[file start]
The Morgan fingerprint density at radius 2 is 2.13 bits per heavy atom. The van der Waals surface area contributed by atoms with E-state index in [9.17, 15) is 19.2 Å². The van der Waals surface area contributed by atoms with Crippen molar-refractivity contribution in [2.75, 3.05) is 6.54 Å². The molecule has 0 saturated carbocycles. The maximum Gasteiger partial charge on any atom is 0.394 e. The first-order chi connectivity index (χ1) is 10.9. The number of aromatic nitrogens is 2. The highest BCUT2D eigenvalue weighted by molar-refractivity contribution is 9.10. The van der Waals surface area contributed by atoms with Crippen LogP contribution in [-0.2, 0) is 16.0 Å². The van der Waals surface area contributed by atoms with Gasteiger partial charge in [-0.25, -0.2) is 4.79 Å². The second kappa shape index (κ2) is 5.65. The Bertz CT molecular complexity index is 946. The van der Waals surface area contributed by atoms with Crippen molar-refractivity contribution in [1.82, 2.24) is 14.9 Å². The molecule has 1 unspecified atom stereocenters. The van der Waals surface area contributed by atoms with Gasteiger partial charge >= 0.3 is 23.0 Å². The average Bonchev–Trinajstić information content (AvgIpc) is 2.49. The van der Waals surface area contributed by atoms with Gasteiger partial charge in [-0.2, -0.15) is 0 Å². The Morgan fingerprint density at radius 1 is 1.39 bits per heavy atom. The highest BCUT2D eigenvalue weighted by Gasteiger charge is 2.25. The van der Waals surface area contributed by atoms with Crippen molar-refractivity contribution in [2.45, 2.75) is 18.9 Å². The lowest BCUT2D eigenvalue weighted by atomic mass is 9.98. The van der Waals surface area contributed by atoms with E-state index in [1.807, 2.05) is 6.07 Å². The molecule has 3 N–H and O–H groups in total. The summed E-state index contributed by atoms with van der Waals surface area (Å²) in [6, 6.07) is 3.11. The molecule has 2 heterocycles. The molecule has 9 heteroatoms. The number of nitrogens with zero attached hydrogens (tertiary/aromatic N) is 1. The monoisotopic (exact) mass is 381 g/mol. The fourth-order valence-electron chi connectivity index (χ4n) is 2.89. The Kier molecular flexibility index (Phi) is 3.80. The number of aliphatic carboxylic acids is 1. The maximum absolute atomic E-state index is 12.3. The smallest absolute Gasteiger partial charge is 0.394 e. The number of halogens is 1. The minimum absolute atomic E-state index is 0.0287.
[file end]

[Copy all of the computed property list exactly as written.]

The Morgan fingerprint density at radius 2 is 2.13 bits per heavy atom. The van der Waals surface area contributed by atoms with E-state index in [9.17, 15) is 19.2 Å². The van der Waals surface area contributed by atoms with Crippen molar-refractivity contribution in [2.75, 3.05) is 6.54 Å². The molecule has 0 saturated carbocycles. The maximum Gasteiger partial charge on any atom is 0.394 e. The first-order chi connectivity index (χ1) is 10.9. The number of aromatic nitrogens is 2. The highest BCUT2D eigenvalue weighted by molar-refractivity contribution is 9.10. The van der Waals surface area contributed by atoms with Crippen LogP contribution in [-0.2, 0) is 16.0 Å². The van der Waals surface area contributed by atoms with Gasteiger partial charge in [-0.25, -0.2) is 4.79 Å². The second kappa shape index (κ2) is 5.65. The Bertz CT molecular complexity index is 946. The van der Waals surface area contributed by atoms with Crippen molar-refractivity contribution in [1.82, 2.24) is 14.9 Å². The molecule has 1 unspecified atom stereocenters. The van der Waals surface area contributed by atoms with Gasteiger partial charge >= 0.3 is 23.0 Å². The average Bonchev–Trinajstić information content (AvgIpc) is 2.49. The van der Waals surface area contributed by atoms with Gasteiger partial charge in [-0.2, -0.15) is 0 Å². The Morgan fingerprint density at radius 1 is 1.39 bits per heavy atom. The highest BCUT2D eigenvalue weighted by Gasteiger charge is 2.25. The van der Waals surface area contributed by atoms with Crippen molar-refractivity contribution in [2.45, 2.75) is 18.9 Å². The lowest BCUT2D eigenvalue weighted by atomic mass is 9.98. The van der Waals surface area contributed by atoms with E-state index in [1.807, 2.05) is 6.07 Å². The molecule has 3 N–H and O–H groups in total. The summed E-state index contributed by atoms with van der Waals surface area (Å²) in [6, 6.07) is 3.11. The molecule has 2 heterocycles. The molecule has 9 heteroatoms. The number of nitrogens with zero attached hydrogens (tertiary/aromatic N) is 1. The monoisotopic (exact) mass is 381 g/mol. The fourth-order valence-electron chi connectivity index (χ4n) is 2.89. The Kier molecular flexibility index (Phi) is 3.80. The number of aliphatic carboxylic acids is 1. The maximum absolute atomic E-state index is 12.3. The smallest absolute Gasteiger partial charge is 0.394 e. The number of halogens is 1. The minimum absolute atomic E-state index is 0.0287.